Was this too big for just the two of us? We had no plans for animals or children.
But perhaps most pressing at the time, where will we sit?
We quickly realized we needed to fill these rooms if we wanted to use them. Wasn’t that the point, in fact, of buying a home?
Given the inflated cost of the house, our budget for furnishings was meager. We decided to start with the living room. We only had one piece to bring from the apartment: an oversized, overstuffed chair and ottoman. A faded sage twill, it was incredibly comfortable, at least to our twenty and thirtysomething year old bodies. It was practical too: the ottoman doubled as seating during parties. No matter that it took up a third of our new living room.
Yes, we would have to design and coordinate any new living room furniture around this chair.
We filled the room, somewhat in haste and all without really projecting into the future. No, we didn’t exactly account for our actual daily endeavors and pastimes in mind, or how our bodies might age (hint: much faster than we anticipated). We bought a honking large armoire to tuck away the tube television. A coffee table and an end table with the world’s sharpest corners rounded out the rest of the room. People could sit now too. The couch we ended up with was striped in green and blue, and a more scaled down version of the stuffy, puffy chair. Eventually we added a cheap book shelf to the room and a little bit of tabletop lighting.
It was all ours. These pieces quickly became fixtures within the central corridor of our home. People could sit and gather, think and talk, flop and snooze.
And tomorrow, we say goodbye to all of it in order to make way for new things.* Pieces that won’t break our backs anymore. Pieces that are more thought out with what we like to do in this room. Pieces that take into account the wide range of ages that frequent our home.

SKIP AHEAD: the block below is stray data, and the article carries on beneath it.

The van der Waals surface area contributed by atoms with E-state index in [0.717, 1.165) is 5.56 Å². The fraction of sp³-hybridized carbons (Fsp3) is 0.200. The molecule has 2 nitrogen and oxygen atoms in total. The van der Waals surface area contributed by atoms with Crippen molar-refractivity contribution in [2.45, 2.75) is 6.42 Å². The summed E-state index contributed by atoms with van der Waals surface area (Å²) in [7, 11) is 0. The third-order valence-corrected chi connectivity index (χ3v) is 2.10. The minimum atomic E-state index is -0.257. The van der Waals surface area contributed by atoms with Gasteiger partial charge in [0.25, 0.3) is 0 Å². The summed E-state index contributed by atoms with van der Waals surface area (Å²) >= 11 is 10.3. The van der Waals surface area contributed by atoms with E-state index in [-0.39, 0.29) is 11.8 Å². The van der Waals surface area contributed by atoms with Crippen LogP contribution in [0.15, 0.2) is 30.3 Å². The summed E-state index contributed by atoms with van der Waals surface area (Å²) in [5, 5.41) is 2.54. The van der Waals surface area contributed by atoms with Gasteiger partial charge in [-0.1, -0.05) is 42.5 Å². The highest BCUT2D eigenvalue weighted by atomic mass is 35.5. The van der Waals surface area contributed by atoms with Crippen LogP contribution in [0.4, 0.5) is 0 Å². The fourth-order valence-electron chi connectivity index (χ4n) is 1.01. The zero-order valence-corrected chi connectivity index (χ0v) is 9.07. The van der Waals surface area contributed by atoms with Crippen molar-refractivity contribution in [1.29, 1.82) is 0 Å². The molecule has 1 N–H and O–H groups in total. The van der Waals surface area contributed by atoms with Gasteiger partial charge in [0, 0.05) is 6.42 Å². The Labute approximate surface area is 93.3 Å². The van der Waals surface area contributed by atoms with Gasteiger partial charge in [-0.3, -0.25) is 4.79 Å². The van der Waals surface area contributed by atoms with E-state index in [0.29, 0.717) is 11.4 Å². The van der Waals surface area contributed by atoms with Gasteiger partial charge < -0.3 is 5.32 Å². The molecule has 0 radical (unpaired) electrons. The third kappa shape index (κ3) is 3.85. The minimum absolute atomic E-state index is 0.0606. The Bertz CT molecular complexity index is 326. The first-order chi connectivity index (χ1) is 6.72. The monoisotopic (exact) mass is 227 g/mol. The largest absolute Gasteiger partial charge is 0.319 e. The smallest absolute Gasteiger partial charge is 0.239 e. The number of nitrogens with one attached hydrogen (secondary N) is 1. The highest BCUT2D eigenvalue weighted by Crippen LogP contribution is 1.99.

Up until a few days ago, I was happy about the whole thing. I mean, of course I still am. Our new space will have some additions I have coveted for many years (read: far more bookshelf space) and will lend itself to a more streamlined flow. We also have an opportunity to make others happy in the process. Yes. Good things.
And yet I am suddenly sentimental about one piece that is moving on: our sofa.
While watching my daughter lounge across the blue and green stripes earlier this week, I was unexpectedly face to face with an attachment I didn’t know I had to this workaday piece of furniture.
All in a moment, I remembered all that has happened on those 82 inches of upholstery and fill.
The endless hours of nursing her in that first (draining) year, her soft wisps of hair fluttering against my naked skin.
The (seemingly) endless hours of tending to her through the stomach bug/roseola/colds/strep/swine flu/fevers.
The infinite games of Uno and Go Fish.
Emma and Paul getting priority seating.
The countless cereal bars and yogurt smoothies consumed there by her for breakfast. Every. Day.
The slowly growing length of her legs that used to take up just one cushion, then two, and now three.
The naps where she fell asleep on top of me and I just breathed in the scent of her hair until she awoke.
The books read.
The birthday and Christmas presents opened.
The sillies and the tickles.
The tears and the laughter.
I guess it’s not surprising that I am feeling sentimental about the sofa, though I wasn’t really expecting this reaction. It’s caused a few tears for sure. I thought maybe giving away her bed or our dining room table would someday move me like this, but not the sofa that I can no longer sit in for more than an hour without suffering the painful consequence. Yet, when I really think about it, there is a physical closeness that takes place on the sofa that is very much unlike what happens around a table or even a child’s bed. Snuggles ensue. Hugs happen. Heads rest upon shoulders. Toes touch knees. Intimate moments become indelible imprints. It is, it seems, the natural order of things when two or more people are sitting in such comfortable and close proximity.